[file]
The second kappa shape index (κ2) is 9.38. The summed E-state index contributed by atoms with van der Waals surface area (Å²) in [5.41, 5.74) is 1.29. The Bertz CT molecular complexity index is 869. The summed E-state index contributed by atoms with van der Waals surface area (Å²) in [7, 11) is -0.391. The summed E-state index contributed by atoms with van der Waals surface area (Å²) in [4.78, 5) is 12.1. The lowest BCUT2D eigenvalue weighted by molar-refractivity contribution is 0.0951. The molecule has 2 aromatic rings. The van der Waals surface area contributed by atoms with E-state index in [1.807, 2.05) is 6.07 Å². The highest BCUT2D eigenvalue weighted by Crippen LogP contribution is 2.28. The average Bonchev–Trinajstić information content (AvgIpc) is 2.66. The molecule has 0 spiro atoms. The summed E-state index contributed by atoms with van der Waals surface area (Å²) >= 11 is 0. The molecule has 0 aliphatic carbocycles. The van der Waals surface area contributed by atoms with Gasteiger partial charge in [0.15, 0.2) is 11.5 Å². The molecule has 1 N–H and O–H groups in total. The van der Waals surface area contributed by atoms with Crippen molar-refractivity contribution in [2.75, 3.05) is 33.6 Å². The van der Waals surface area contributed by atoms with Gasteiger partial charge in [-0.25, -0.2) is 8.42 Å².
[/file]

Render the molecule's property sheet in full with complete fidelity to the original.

The second kappa shape index (κ2) is 9.38. The summed E-state index contributed by atoms with van der Waals surface area (Å²) in [5.41, 5.74) is 1.29. The Bertz CT molecular complexity index is 869. The summed E-state index contributed by atoms with van der Waals surface area (Å²) in [7, 11) is -0.391. The summed E-state index contributed by atoms with van der Waals surface area (Å²) in [4.78, 5) is 12.1. The lowest BCUT2D eigenvalue weighted by molar-refractivity contribution is 0.0951. The molecule has 2 aromatic rings. The van der Waals surface area contributed by atoms with E-state index in [1.807, 2.05) is 6.07 Å². The highest BCUT2D eigenvalue weighted by Crippen LogP contribution is 2.28. The average Bonchev–Trinajstić information content (AvgIpc) is 2.66. The molecule has 0 spiro atoms. The summed E-state index contributed by atoms with van der Waals surface area (Å²) >= 11 is 0. The molecule has 0 aliphatic carbocycles. The van der Waals surface area contributed by atoms with Gasteiger partial charge in [0.15, 0.2) is 11.5 Å². The molecule has 1 N–H and O–H groups in total. The van der Waals surface area contributed by atoms with Crippen molar-refractivity contribution in [2.75, 3.05) is 33.6 Å². The van der Waals surface area contributed by atoms with Gasteiger partial charge in [-0.25, -0.2) is 8.42 Å².